Atomic force microscopy, a technique that has given us images of individual atoms and molecules, has racked up another success. A collaboration between the IBM-Zürich group (who have done so much in this area) and a group at the University of Santiago de Compostela (in Spain) has determined the structure of a reactive intermediate, and it’s not what one would have thought.
They’re working from a di-iodo derivative of the flat structures shown, and that turns into what can be variously drawn as a diradical (at top), an aryne (in the middle) or a cumulene (at bottom). You can change one into another by just moving electrons around, but the real species is probably a lot more like just one of them: but which one? This is not an easy question to answer by traditional physical organic chemistry, at least at this level of detail, but what if you could just reach down, pluck the iodines off a single molecule, and look at the result?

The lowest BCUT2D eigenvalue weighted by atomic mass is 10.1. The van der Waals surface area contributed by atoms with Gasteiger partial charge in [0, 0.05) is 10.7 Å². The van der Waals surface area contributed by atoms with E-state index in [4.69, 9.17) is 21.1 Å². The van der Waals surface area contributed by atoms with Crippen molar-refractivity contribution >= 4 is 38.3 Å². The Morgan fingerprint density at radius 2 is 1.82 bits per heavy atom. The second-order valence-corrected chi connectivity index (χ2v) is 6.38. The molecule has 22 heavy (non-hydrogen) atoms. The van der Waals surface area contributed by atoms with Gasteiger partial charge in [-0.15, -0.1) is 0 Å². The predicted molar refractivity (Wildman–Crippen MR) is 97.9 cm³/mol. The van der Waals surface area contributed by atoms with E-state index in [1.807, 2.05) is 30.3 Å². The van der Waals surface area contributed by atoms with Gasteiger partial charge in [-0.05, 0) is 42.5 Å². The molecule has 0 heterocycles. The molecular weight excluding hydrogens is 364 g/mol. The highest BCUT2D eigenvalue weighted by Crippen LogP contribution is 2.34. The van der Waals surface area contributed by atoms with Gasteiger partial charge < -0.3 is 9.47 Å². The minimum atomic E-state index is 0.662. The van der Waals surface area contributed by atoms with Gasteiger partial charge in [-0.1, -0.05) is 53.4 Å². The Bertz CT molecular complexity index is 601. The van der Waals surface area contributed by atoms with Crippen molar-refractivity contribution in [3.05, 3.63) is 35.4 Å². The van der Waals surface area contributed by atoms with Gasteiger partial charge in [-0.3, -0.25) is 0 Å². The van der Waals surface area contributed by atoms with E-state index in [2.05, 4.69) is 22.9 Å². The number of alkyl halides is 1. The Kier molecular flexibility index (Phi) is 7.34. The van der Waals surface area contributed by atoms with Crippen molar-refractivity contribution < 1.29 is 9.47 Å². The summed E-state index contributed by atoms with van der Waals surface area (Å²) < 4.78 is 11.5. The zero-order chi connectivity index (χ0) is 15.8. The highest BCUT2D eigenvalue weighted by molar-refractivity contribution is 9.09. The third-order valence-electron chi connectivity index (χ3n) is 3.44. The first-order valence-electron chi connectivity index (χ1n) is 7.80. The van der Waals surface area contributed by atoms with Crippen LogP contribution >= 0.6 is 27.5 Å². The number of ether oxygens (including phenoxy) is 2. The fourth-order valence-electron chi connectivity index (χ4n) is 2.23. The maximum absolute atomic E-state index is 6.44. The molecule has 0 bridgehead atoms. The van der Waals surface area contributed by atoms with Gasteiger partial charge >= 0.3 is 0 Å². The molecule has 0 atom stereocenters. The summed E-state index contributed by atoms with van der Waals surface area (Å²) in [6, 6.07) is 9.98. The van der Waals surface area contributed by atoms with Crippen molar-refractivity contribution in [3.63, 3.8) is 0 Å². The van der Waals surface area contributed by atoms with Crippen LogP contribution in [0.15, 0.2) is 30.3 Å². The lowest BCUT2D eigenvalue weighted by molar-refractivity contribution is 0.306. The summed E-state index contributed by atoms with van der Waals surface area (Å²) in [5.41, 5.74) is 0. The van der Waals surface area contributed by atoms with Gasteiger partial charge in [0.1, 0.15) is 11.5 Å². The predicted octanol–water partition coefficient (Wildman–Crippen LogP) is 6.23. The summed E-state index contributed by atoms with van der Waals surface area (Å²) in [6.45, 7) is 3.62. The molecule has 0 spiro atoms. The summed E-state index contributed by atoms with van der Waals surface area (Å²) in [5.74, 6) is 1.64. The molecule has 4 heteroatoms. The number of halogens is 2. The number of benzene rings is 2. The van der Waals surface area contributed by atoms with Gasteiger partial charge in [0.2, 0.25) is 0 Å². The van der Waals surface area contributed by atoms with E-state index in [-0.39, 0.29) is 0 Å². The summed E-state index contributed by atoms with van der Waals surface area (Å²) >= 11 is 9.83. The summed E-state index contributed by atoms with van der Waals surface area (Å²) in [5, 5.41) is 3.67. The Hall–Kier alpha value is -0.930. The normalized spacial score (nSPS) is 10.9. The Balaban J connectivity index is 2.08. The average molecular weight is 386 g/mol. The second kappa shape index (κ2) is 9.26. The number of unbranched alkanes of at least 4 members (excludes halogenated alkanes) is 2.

That’s the bizarre question that AFM lets you ask. The microscope tip (at high voltage) was used to break the iodo bonds, and then the isolated molecule was imaged (shown). Comparing bond lengths and angles, it looks a lot more like a cumulene than the other alternatives. It’s possible that being adsorbed onto a surface alters things as compared to a solution reaction, but under these conditions, a cumulene is apparently what you get.
And as that Chemistry World article says, this same technique can now be used for many other mechanistic questions. For those of us who grew up, scientifically, with mental pictures of fleeting reactive intermediates, things that could only be speculated on by watching the indirect evidence they leave behind. . .well, this is a bit spooky. But AFM images have always had that effect on me. Eventually, this will come to seem normal. And I wonder how far that will go? Can atomic force microscopy ever become a standard analytical technique – want to know a structure, just run the AFM tip over it? We’re a long way from that now (you’ll notice that the great majority of these sorts of papers come from just that IBM lab), but ruling out advances instrumentation is not the way to bet. I’m not expecting a walk-up instrument any time soon, but this looks like far too useful and powerful a technique to keep down for too long.